Why You Need a Good Tactical Flashlight

By Richard Johnson
Posted in #Gear
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Why You Need a Good Tactical Flashlight

November 26th, 2023

7 minute read

Seeing a threat is the first step in dealing with it. After all, if you never see the danger, how can you hope to defend yourself?

using a good quality tactical flashlight for self defense and personal protection
When selecting a tactical flashlight for self defense and personal protection, the author recommends erring on the side of quality. Unknown brands often fail to deliver on their promises.

The common criminal prefers to hide in the shadows. Consequently, many violent attacks happen at night. It is imperative that you have a good flashlight designed with self-defense in mind. These kinds of flashlights are generally described as being tactical.

A tactical flashlight is more than just a marketing gimmick. A true tactical light will be rugged, bright and have controls compatible with firearms use. Let’s talk about what those things mean.

Quality Construction

The fable of the three pigs serves as a warning against buying cheap products when your life is on the line. Poor construction can mean water intrusion during a rain shower, a shattered lens or broken controls.

On most flashlight packaging, there will be two measurements of durability: impact resistance and water resistance.

surefire flashlight streamlight tactical flashlight law enforcement and personal protection self defense use
Surefire and Streamlight are two brands that are well known in the law enforcement and tactical training industries. Both are worthy of your consideration.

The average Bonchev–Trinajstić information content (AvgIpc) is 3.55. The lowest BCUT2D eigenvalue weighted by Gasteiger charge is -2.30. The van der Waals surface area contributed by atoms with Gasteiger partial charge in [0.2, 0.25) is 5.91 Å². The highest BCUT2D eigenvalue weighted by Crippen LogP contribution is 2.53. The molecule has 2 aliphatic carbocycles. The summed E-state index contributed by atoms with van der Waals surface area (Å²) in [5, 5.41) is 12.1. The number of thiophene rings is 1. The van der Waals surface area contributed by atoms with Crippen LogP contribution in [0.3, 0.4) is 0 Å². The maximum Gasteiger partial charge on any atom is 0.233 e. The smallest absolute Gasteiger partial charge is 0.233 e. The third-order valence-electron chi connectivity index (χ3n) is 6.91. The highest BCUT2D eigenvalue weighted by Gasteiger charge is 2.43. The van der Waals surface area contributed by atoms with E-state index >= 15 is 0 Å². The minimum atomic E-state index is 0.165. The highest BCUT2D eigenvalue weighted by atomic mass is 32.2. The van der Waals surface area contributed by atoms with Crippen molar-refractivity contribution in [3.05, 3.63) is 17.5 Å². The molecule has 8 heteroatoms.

Impact resistance is typically measured in meters for how high a drop the light can survive. If the company adheres to the voluntary FL 1 standard for flashlights, the number will be rounded down to the nearest whole number. That test indicates that five sample flashlights each survived six drops onto cured concrete from the specified height.

If the company does not adhere to the voluntary FL 1 standard, the impact rating is meaningless as you have no idea if the testing was for multiple drops of multiple samples onto a hard surface or a single drop onto a feather pillow.

Not all lights that claim to adhere to the FL 1 standard actually follow it. If, for example, you see an impact resistance height of 1.5 meters, you know the company is not adhering to the standard and should be wary of any claims made about its durability. This is because the FL 1 standard requires that any distance be measured in whole numbers, rounded down. So 1.5 meters should be listed as 1 meter following the FL 1 standard.